“I don’t think anything can succeed without the serious possibility of it failing”
These are the things I learned from watching Viasat1’s The One Show yesterday.
1. Ghanaian women and their bras
• Plunge bras are for evening wear and Balcony bras are not suitable for fully busted girls,
• Women should get their busts measured every six months,
• The working Ghanaian woman needs nipple covers since showing nipples in the workplace apparently is offensive,
• And some Ghanaian women wear corsets to keep their bodies lithe,
• Going to bed with tight bras on can cause breast cancer,
And last but not least
• Women are self conscious of their panty lines when they’re wearing denim trousers(If only they knew how much of a turn that is for men they would buy jeans that have panty lines sown into them)
Tips by Lydia C.E.O of Coin deluxe
2. Our Intellectual Mcs are all in the Diaspora.
One thing I realized was that no matter how much people like me want the Ghanaian public to embrace real good music( in this case hip hop) one that talks about life but not just about parties, it will remain apathetic and in the dark. For one, most of our radio djs won’t play songs that are not on the pop Top 40 chart (because of corporate responsibilities) so the Ghanaian audience doesn’t know about them.Also we find ourselves in a time where socially conscious music isn’t seen as danceable and popular anymore so they are not bothered about liking or listening to something that the next person hasn’t heard(but that is where most of the fun is). So if you are djing for the club or on radio during prime time, playing Fela isn’t really an option; that is if you want to keep your job.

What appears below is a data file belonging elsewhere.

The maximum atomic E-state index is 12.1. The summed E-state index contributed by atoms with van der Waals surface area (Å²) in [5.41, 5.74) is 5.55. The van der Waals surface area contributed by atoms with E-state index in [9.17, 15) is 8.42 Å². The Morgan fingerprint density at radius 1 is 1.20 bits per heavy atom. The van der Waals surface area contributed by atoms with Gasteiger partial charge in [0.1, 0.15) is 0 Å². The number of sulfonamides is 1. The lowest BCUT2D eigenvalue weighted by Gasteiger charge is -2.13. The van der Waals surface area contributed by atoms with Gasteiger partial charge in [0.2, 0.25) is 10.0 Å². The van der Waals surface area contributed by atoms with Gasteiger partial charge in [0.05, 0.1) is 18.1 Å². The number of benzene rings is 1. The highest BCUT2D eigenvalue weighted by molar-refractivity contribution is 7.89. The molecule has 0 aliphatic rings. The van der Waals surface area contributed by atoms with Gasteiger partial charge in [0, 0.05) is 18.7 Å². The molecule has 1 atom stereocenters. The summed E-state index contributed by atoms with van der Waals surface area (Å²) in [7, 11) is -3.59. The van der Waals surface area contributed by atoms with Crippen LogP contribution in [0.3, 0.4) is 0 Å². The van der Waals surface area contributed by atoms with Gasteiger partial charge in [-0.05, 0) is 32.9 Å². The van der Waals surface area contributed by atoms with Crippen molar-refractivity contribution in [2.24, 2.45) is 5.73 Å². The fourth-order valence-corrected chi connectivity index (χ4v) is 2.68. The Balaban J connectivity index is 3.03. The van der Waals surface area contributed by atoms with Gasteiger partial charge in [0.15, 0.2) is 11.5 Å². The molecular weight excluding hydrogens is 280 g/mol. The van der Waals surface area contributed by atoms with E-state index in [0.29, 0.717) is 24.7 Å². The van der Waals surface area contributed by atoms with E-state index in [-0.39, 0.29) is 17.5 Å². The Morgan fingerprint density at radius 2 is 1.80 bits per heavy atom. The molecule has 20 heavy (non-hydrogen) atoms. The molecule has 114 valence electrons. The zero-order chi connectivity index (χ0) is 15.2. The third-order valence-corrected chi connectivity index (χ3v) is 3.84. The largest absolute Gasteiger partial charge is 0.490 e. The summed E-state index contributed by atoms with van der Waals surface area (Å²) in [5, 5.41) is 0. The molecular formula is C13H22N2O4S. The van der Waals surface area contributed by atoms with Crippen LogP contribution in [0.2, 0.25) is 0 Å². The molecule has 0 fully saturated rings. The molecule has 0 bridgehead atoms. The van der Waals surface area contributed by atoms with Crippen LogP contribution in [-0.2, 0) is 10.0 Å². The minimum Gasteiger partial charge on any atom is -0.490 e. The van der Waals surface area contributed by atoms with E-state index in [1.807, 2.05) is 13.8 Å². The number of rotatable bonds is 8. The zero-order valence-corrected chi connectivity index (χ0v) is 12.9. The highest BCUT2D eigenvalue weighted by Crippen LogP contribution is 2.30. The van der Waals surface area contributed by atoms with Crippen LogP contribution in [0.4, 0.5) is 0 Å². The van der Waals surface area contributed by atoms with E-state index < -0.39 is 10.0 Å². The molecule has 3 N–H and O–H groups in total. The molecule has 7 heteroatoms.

So even though I was excited to see an artist like M.anifest being given such a platform to talk about his music, it was but a momentary period of bliss since experience has taught me that by tomorrow it will all fade away. The Ghanaian brain works that way unless it is constantly reminded of how great something is.
Wanlov da Kubolor comes to mind. Even though he might be the exception to the rule, he would have gone the route of all the underground acts that don’t make it locally but end up playing in small clubs in Europe, if he hadn’t gotten the needed air time. I suppose timing also played a huge role in his success since he was a breath of fresh air when he first came out with “smallest time”. It could also be because he is “obroni” and you know how we Ghanaians literally worship our “obronis”.
M.anifest did himself and his fans proud though with his very thoughtful and precise observations of day to day life in the big city. He even sited our back-of-the-truck guerrilla marketers as a source of inspiration for his music during the course of the interview.
His blackstar video would definitely, if actively promoted that is, take some time to sink in and appreciated especially when it would be competing for attention with videos from the likes of Phamous Philms. And there were no girls shaking their behinds in the video either, another minus. A big minus for the Ghanaian audience.
It was a good interview and I wish M.anifest and his label the luck they need to market their music here.
3. Quotes from “The good, the bad and the ugly” shown on on Joy TV
” When you have to shoot, shoot. Don’t talk”
“In this world my friend there are two types of people. The ones with a loaded gun and the ones who dig. You, dig!.”
After watching this movie it was clear to me that the director deliberately went out of his way to make one of the coolest movies of all time. And it was.
Still representing the pidgin music movement. I regret not going to see the ”cos ov moni” premiere at the national theater but I will buy the musical when or if it is released on DVD for the masses. For now enjoy some wisdom and get an insight into the head of this musical genius.